No cosmic rays, no secret government experiment, no ancient amulet, no genetic anomaly (that I know of) is to blame. Simple exposure is what transformed me, when a stranger aboard a flight to Amsterdam shared some comic books. One look through the pages of those four-color marvels and I was no longer a mild-mannered Kansas kid but
At every page of my seatmate's Uncanny X-Men, X-Factor, Excalibur, et cetera, I pointed and asked characters' powers and origins. The urge of the fan to talk comics dwells deep. It knows no age. For anyone else, a hyperinquisitive nine-year-old could be a drain, but the tourist beside me was patiently indulgent. By the time we deplaned I felt like an expert in superheroics. Silly me. That stack of comic books barely skirted the labyrinthine Marvel universe, never mind those of other publishers. Still, this peek into a fictional reality was huge and couldn't be unseen.
What kid hasn't read a comic book? At least in this respect I was typical. Asterix and Obelix was a favorite, as was The Adventures of Tintin. A few kiddie comics, like Uncle Scrooge and Casper the Friendly Ghost, also entered my possession here and there, thanks to neighborhood yard sales. One time, too, I found a lurid Tales from the Crypt knockoff so creepy that I buried it in a box of books in my closet and, when I uncovered it again, months later, just glimpsing the cover startled me. But the comics on that transatlantic flight, my first encounter with superheroes, appealed to that primal myth-making urge. In our secular age, comic-book characters' costumed adventures stand in well for bardic tales of derring-do. The distance between Beowulf and Wolverine isn't so great as scholars might prefer to think.
The form that comics take, coupling words with pictures, is also sometimes considered remedial, the stuff of ABCs and Dick and Jane, but the history of humanity since it discovered written language is replete with "mature" examples of images paired with language: the walls of ancient Egyptian tombs, illuminated manuscripts from the Middle Ages, twentieth-century pop art…. Comics are highly malleable, too, allowing any style or story, as simplistic or sophisticated as you could ever want. They're limitless. An artist can contain a whole narrative in a single panel, or stretch one moment across the panels of an entire page. And it's not just time that comics have the power to subvert. A conventional book is read a certain way, left to right, top to bottom. With comics, sequence is fluid. A page may start in the lower left and proceed clockwise, with panels' shape and content prompting you in the appropriate direction, while the next page may go all Snakes and Ladders, or radiate simultaneous panels from a central hub, or offer a disorienting hodgepodge — all in the service of the story. The order, the shape, the proximity of panels — none are arbitrary; each has meaning. You learn how to read a comic book whenever you open one for the first time, inferring and adapting as you go, propelled by the visceral, almost physical momentum of the story being told.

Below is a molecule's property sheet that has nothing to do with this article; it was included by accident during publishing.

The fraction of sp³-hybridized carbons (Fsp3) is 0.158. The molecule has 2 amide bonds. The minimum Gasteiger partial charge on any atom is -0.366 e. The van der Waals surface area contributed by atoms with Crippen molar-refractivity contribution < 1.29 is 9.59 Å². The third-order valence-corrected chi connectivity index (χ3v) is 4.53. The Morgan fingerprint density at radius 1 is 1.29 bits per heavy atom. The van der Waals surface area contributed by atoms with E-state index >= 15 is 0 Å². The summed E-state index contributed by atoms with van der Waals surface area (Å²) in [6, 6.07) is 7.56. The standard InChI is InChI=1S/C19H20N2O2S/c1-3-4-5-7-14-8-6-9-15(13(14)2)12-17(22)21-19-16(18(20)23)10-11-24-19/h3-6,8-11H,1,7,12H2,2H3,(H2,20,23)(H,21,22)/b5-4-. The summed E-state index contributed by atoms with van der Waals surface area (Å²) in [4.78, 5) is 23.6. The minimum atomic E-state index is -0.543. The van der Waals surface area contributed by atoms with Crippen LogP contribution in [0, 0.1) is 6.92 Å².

Naturally, I drew my own comics, tinkering with this protean storytelling method. Entire afternoons winked by, on the floor of my room, pens and markers arrayed around me, a large white page filling with elaborate color. You could illustrate it as a splash page. In childhood's omnivorous creativity, I was just as apt to steal ideas from books, TV, and movies as to invent my own. One strip that I did was Dr. Droid, a sci-fi serial about an alien scientist whose spacecraft crash-lands on Earth. The gentle three-foot-tall humanoid is discovered by fearful humans who, mistaking his cybernetic implants for weapons, hunt him through the woods, to his crippled ship, and blow him up. The end (with shades of Frankenstein).